WASHINGTON, D.C., Dec. 2, 2009 - The Independent Insurance Agents & Brokers of America (IIABA or the Big “I”), today thanked the U.S. House of Representatives Financial Services Committee for passing an extremely important amendment to H.R. 2609, titled the “Federal Insurance Office Act of 2009,” during the committee mark-up of the legislation. The amendment, offered by Capital Markets and Insurance Subcommittee Chairman Paul Kanjorski (D-Pa.), Rep. Travis Childers (D-Miss.), and Rep. Erik Paulsen (R-Minn.), passed with strong bipartisan support and clarifies that the definition of “insurer” for mandatory data collection does not include insurance agents and agencies.
“Without this amendment, the newly created Federal Insurance Office (FIO) would have inadvertently had the ability to require countless agents, brokers, and adjusters to produce any data and information that the FIO might demand,” says Robert Rusbuldt, Big “I” president & CEO. “This amendment is critical to all agents and brokers across the country, and the Big ‘I’ greatly appreciates the hard work of Chairman Kanjorski, Rep. Childers, and Rep. Paulsen.”
The Big “I” also applauded the committee’s other changes to the FIO legislation during the mark-up, especially language in the Chairman’s substitute amendment that explicitly states that neither FIO nor the U.S. Treasury Department has regulatory or supervisory authority over the business of insurance. The Big “I” is encouraged by the progress made in refining the bill and looks forward to working with the Chairman and Ranking Member of the Committee in preparation for consideration by the full House.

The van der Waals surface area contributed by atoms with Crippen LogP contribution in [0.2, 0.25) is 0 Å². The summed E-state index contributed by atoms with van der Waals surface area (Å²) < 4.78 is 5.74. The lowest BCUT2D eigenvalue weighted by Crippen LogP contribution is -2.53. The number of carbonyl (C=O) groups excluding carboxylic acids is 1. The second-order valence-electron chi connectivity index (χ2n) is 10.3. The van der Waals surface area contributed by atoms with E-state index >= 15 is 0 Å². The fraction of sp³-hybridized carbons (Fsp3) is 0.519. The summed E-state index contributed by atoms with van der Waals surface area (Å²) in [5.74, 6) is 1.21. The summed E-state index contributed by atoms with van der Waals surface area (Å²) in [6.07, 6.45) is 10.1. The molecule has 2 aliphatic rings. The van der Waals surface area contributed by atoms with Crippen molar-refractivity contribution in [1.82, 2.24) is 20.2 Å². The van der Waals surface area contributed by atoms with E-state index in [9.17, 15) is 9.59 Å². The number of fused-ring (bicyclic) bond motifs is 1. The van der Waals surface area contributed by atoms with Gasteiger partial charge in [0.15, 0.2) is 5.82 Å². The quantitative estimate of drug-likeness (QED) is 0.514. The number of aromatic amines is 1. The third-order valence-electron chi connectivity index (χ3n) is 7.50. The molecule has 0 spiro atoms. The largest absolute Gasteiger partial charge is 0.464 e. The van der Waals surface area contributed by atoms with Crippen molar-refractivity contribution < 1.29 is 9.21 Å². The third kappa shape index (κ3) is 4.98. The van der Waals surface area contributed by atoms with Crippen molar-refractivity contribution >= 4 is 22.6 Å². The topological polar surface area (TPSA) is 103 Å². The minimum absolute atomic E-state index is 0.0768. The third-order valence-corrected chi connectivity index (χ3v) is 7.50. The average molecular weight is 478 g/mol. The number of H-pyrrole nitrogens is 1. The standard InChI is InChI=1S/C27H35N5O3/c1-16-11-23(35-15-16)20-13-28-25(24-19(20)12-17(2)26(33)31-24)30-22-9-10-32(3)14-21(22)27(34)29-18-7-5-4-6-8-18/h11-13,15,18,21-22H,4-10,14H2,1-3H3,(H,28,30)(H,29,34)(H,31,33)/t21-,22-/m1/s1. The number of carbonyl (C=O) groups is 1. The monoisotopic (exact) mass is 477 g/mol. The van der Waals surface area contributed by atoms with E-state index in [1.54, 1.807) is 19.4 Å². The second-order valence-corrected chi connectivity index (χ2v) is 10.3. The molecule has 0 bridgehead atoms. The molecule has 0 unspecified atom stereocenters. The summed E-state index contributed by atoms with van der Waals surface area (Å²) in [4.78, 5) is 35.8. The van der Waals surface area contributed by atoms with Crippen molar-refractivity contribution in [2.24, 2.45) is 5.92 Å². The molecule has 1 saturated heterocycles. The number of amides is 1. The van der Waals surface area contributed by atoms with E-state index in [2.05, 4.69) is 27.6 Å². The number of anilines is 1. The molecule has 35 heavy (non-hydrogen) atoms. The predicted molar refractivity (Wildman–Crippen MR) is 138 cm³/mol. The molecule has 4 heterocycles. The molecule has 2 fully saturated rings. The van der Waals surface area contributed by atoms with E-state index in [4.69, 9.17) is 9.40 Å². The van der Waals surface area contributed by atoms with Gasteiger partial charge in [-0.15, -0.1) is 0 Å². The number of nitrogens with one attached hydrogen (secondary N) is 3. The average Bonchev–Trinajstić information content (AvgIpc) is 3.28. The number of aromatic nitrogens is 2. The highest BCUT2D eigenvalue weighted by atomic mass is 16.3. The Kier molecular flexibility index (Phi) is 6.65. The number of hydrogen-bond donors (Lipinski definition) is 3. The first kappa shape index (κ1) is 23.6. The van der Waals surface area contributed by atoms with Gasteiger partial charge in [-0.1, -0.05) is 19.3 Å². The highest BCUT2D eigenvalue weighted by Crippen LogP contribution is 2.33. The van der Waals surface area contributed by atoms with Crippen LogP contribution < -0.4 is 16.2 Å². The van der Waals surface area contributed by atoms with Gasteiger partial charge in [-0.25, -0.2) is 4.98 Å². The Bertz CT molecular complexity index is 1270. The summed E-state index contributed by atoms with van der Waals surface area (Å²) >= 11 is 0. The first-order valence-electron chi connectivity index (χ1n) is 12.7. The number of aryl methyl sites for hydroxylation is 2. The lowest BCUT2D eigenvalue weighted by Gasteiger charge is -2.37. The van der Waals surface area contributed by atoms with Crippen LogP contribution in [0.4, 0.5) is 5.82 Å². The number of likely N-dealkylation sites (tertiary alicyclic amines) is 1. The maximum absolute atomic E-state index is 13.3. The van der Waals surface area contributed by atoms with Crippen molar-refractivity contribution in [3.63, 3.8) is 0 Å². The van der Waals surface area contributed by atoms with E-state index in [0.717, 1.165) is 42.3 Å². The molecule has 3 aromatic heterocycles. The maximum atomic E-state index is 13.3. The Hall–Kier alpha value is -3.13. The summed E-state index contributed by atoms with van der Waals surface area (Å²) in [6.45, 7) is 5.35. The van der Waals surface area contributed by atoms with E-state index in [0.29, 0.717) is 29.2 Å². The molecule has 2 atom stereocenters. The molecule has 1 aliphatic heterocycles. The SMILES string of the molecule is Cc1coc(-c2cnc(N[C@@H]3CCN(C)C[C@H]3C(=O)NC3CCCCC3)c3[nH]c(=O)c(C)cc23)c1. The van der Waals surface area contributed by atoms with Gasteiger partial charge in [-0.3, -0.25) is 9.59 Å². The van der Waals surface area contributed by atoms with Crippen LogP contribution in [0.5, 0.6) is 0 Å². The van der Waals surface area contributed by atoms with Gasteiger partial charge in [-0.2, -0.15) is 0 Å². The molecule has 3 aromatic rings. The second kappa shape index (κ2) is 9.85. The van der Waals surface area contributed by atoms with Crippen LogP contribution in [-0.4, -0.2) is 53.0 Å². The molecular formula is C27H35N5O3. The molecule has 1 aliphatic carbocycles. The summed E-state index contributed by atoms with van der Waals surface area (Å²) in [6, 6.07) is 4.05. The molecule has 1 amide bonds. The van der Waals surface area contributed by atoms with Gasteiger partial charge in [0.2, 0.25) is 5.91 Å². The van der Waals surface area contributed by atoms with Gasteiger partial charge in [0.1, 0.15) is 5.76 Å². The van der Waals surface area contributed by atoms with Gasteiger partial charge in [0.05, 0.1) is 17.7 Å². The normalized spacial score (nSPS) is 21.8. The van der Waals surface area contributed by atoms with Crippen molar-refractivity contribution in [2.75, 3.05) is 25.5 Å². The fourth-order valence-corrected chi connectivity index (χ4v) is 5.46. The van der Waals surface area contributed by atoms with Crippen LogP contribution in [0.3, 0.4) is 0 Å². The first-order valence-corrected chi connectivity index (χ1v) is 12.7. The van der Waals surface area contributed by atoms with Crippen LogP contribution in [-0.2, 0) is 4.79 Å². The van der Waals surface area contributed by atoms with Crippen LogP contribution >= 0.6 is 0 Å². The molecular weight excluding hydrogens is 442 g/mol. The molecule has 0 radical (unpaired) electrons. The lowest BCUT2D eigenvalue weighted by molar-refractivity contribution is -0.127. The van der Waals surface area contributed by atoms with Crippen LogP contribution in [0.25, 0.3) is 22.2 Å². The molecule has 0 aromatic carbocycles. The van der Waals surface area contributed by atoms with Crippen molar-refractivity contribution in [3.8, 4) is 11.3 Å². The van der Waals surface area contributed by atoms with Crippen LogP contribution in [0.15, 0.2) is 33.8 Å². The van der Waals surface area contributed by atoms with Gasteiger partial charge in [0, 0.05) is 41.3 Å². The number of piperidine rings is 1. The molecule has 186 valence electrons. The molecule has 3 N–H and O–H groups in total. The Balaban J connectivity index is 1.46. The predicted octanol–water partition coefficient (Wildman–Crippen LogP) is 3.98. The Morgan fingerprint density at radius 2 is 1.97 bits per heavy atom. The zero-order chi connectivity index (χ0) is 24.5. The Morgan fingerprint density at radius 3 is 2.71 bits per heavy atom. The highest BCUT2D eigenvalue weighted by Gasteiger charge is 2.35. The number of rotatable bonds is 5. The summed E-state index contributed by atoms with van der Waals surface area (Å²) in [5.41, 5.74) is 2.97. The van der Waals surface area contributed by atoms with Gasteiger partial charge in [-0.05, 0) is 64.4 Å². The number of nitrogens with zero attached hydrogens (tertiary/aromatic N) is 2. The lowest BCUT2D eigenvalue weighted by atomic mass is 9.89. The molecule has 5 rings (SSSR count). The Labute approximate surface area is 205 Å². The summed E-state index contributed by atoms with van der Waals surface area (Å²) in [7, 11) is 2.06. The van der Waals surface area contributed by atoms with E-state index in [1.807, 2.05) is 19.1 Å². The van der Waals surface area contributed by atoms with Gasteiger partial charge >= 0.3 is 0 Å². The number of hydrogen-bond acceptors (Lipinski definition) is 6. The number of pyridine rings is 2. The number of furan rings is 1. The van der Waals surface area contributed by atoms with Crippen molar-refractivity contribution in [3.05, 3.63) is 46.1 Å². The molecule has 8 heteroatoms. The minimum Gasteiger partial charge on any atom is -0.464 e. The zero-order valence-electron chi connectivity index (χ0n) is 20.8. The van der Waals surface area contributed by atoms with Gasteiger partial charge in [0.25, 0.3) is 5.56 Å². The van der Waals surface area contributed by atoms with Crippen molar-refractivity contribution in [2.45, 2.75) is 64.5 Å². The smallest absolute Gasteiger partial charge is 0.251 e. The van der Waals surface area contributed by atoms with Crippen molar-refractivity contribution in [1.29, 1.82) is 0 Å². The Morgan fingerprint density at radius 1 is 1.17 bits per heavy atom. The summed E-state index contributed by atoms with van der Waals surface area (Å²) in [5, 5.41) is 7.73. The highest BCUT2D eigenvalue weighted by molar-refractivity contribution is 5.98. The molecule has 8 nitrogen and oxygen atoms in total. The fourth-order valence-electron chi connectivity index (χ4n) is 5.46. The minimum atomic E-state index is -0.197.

The underlying bill would create a Federal Insurance Office within the U.S. Treasury Department to address the following two major areas that have been the focus of criticisms of state insurance regulation:
1. The lack of a knowledge base or informational source in Washington, D.C. (something especially evident following the 9/11 attacks and Hurricane Katrina); and
2. The challenges state insurance regulators occasionally face to effectively represent the United States in multilateral insurance discussions or to enter into binding international agreements.
“While the Big ‘I’ believes that the state regulatory system should be preserved and reformed, it has become clear that the state system needs assistance to effectively address the inefficiencies that exist today in the regulation of insurance,” says Charles Symington, Big “I” senior vice president of government relations. “The Big ‘I’ has long supported the use of targeted federal legislation to help reform the state system without creating a federal regulator, and we believe H.R. 2609 adheres to these principles.”
Founded in 1896, the Big “I” is the nation’s oldest and largest national association of independent insurance agents and brokers, representing a network of more than 300,000 agents, brokers and their employees nationally. Its members are businesses that offer customers a choice of policies from a variety of insurance companies. Independent agents and brokers offer all lines of insurance—property, casualty, life, health, employee benefit plans and retirement products. Web address: www.independentagent.com.